directory

gradle command

result

trunk

clean

All build directories for all projects are removed

any

:server:modules:wiki:undeployModule

LABKEY_ROOT/build/staging/modules/wiki* and /build/deploy/modules/wiki* will be removed

server/modules/wiki

undeployModule

LABKEY_ROOT/build/staging/modules/wiki* and /build/deploy/modules/wiki* will be removed

clean - This task comes from the standard Gradle lifecycle.  Its purpose, generally, is to remove the build directory for a project.  For our modules, these are the directories under LABKEY_ROOT/build/modules.  Note that this will have little to no effect on a running server instance.  It will simply cause gradle to forget about all the building it has previously done so the next time it will start from scratch.

directory

gradle command

result

trunk

clean

All build directories for all projects are removed

any

:server:modules:wiki:clean

LABKEY_ROOT/build/modules/wiki is removed.

server/modules/wiki

clean

LABKEY_ROOT/build/modules/wiki is removed

reallyClean - combines undeployModule and clean to remove the build, staging and deployment directories for a module.

Application Cleaning

cleanBuild - Removes the build directory entirely.  This will also stop the tomcat server if it is running.  This is the big hammer that you should avoid using unless there seems to be no other way out.   

cleanDeploy - Removes the build/deploy directory.  This will also stop the tomcat server if it is running.

cleanStaging - Removes the build/staging directory.  This does not affect the running server.

IntelliJ Setup

Follow these steps in order to make IntelliJ able to find all the source code and elements on the classpath as well as be able to run tests.

  • Upgrade to the latest version of IntelliJ. Version 2016.1.x has issues with Gradle. 2016.3.4 has been tested and works.
  • Be sure that IntelliJ has enough heap memory. The default max is OK if you’re just dealing with the core modules, but you will likely need to raise the limit if you’re adding in customModules, optionalModules, etc. 3GB seems sufficient.
  • Enable the Gradle plugin in IntelliJ
    • Go to File -> Preferences/Settings -> Plugins and choose “Gradle”
    • Gradle is enabled by default, so this may not be necessary.
  • Create the workspace.xml file for the IntelliJ project in LABKEY_ROOT (NOTE: this is a different project than the one in the LABKEY_ROOT/server directory, which will be removed after transition has happened.  If you want to use the workspace.xml file that currently resides in the LABKEY_ROOT/server/.idea directory, you will need to edit this file and adjust the paths that refer to $PROJECT_DIR$ such that they are accurate for the root being at LABKEY_ROOT instead of LABKEY_ROOT/server)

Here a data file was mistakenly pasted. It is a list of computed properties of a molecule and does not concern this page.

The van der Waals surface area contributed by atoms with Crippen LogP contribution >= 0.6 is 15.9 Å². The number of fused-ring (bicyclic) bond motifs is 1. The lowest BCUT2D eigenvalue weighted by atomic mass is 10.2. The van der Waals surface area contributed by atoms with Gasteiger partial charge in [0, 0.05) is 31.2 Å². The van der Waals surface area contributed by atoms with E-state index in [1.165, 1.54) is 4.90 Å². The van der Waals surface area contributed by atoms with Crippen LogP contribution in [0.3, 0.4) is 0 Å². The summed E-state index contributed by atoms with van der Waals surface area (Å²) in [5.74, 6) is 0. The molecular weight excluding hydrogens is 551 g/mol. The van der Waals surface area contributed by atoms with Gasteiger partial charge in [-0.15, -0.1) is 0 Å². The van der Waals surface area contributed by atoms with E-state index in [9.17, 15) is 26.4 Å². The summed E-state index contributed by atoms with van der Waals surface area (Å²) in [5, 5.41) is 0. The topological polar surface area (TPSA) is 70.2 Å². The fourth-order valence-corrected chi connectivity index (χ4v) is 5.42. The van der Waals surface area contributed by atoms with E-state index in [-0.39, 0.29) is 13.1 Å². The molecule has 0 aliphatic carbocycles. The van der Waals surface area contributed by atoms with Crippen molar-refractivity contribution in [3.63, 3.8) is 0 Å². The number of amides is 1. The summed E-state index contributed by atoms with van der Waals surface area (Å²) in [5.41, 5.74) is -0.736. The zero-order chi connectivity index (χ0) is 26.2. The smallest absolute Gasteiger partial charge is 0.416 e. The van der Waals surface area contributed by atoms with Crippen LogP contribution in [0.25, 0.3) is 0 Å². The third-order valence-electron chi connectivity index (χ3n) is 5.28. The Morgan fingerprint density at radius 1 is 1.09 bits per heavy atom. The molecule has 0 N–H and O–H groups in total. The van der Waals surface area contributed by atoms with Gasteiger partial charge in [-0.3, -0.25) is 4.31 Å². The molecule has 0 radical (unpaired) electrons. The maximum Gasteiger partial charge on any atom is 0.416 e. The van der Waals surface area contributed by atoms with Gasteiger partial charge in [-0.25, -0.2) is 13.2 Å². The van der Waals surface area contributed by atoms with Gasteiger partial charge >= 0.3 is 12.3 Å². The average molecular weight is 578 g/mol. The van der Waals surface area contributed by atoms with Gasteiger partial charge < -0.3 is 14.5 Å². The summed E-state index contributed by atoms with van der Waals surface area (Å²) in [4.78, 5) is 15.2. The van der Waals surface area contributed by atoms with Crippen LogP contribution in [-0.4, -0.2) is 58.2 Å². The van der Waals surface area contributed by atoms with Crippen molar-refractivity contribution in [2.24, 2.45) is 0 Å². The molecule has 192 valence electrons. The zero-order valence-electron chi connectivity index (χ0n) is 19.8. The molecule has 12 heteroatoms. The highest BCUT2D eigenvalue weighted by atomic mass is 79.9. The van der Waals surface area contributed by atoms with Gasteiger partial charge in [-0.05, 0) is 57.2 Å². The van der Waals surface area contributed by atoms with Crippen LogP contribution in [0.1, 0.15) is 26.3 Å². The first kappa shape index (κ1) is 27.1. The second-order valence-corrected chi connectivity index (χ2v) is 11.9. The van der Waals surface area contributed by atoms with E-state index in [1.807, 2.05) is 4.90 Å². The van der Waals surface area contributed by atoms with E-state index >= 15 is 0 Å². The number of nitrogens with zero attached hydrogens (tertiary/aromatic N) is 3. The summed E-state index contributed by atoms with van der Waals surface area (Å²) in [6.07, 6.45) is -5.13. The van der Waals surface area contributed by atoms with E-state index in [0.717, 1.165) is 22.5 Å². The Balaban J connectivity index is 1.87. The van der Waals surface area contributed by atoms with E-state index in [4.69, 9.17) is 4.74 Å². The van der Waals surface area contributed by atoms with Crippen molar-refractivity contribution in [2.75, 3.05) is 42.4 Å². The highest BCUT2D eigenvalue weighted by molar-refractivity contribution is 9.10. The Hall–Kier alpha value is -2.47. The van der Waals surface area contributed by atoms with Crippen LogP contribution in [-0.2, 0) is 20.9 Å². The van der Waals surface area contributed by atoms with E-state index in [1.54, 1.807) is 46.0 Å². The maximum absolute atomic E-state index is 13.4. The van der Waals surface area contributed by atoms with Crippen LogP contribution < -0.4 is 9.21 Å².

• Copy the file LABKEY_ROOT/.idea/workspace.template.xml. Rename the copy to create a file called LABKEY_ROOT/.idea/workspace.xml
    • This file configures the debug information for LabKey project. To review the debug settings go to Run > Edit Configurations in IntelliJ.
  • Close the current IntelliJ project
  • If your IntelliJ install is brand new, you will see the "Welcome to IntelliJ" pop up screen. Click Open. If you have previously installed IntelliJ, select File > Open.
  • Select the LabKey IntelliJ project directory, <LABKEY_HOME>
  • If asked about an “Unlinked Gradle project”, DO NOT “Import Gradle project” in the default way from IntelliJ. (If you do this your IntelliJ files will be in a somewhat strange stage, but you can follow the steps below to undo this and start again.)
  • If your project is new, make sure your Project SDK is set correctly. This is under “Project Structure”.
  • Open the Gradle tool window (using icon shown on the right) Screen Shot 2016-11-26 at 1.54.53 PM.png
  • Then click the Refresh icon in that window.  (This will take a while, perhaps 15-30 minutes. After a few minutes, you should start seeing messages about its progress. If not, something is probably hung up.)

  • After your Gradle Sync is done, edit the Run / Debug Configuration:
    • Go to Run -> Edit Configurations. Select LabKey Dev.
    • VM options: Confirm that the path separators are appropriate for your operating system. On Windows, ensure that the paths to the jar files are separated by semicolons. For example: "./bin/bootstrap.jar;./bin/tomcat-juli.jar;C:/Program Files (x86)/JetBrains/IntelliJ IDEA 2016.3.3/lib/idea_rt.jar".  For Macs, the paths should be separated by a colon.